This common palate variation is the reason why wine tasting notes and scores should be based on the quality of the structure, balance and texture... NOT on the flavors.
She says: There must be about 50% variation in palates as when we do blind taste tests of several wines, the variance is sometimes mind boggling. Even when we have blindly tasted two bottles of the exact same wine, same vintage, etc.
Recommendation: If you don't know someone's palate and you are buying wine for them as a gift - I'd suggest 3 things - (1) buy a wine that goes with a specific FOOD and attach a food recommendation for that wine - or a recipe for a dish that goes with the wine if you like to cook.
(2) Give 2 bottles of wine - 1 white and 1 red with good reputations and again make food recommendations.
(3) If it's not a serious occasion, buy a "fun wine" - a wine with a name / label / saying that relates to something or someone you both know. Once, when I was shopipng last minute for a bottle of wine for a blind wine tasting, I chose a wine with the humorous note on the bottom that read "Open other end." At the very least we would have a good laugh. Completely unexpectedly - that wine rated #1 at that blind tasting. Win-WIn.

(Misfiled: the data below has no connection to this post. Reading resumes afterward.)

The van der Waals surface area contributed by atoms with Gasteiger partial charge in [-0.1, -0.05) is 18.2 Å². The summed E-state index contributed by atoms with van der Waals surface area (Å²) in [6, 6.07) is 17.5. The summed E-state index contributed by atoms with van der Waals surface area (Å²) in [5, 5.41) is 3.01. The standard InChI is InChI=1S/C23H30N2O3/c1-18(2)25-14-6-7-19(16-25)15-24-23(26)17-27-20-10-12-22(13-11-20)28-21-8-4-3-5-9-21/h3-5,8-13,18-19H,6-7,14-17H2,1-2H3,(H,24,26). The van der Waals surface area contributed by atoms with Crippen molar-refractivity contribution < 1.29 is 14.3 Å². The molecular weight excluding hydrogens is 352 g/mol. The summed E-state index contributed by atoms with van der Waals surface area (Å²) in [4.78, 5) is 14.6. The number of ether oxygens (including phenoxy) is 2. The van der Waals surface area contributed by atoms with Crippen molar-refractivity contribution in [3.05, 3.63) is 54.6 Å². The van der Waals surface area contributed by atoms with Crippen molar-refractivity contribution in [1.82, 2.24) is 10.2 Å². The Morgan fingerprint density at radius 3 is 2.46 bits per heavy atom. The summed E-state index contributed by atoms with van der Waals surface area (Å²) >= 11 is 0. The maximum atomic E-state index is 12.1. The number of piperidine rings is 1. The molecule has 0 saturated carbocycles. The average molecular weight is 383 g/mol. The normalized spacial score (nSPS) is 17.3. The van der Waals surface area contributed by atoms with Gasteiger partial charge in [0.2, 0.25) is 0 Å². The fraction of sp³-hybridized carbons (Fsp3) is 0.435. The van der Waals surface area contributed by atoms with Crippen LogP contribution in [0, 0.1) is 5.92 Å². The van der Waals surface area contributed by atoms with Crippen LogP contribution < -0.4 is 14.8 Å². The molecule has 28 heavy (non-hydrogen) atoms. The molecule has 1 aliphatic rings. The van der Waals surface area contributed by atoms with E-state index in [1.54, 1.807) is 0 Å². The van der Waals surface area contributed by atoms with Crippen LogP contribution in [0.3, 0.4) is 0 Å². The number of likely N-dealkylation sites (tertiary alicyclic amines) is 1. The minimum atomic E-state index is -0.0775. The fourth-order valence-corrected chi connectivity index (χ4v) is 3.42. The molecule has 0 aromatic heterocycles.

Which wine was it? Frog's Leap, Rutherford Cabernet - 2001 or 2002 - can't remember. But every Frog's Leap Rutherford Cabernet I've had since then is outstanding. You can read more about this "happy accident" here: http://bit.ly/FrogsLeapRutherfordCabernet
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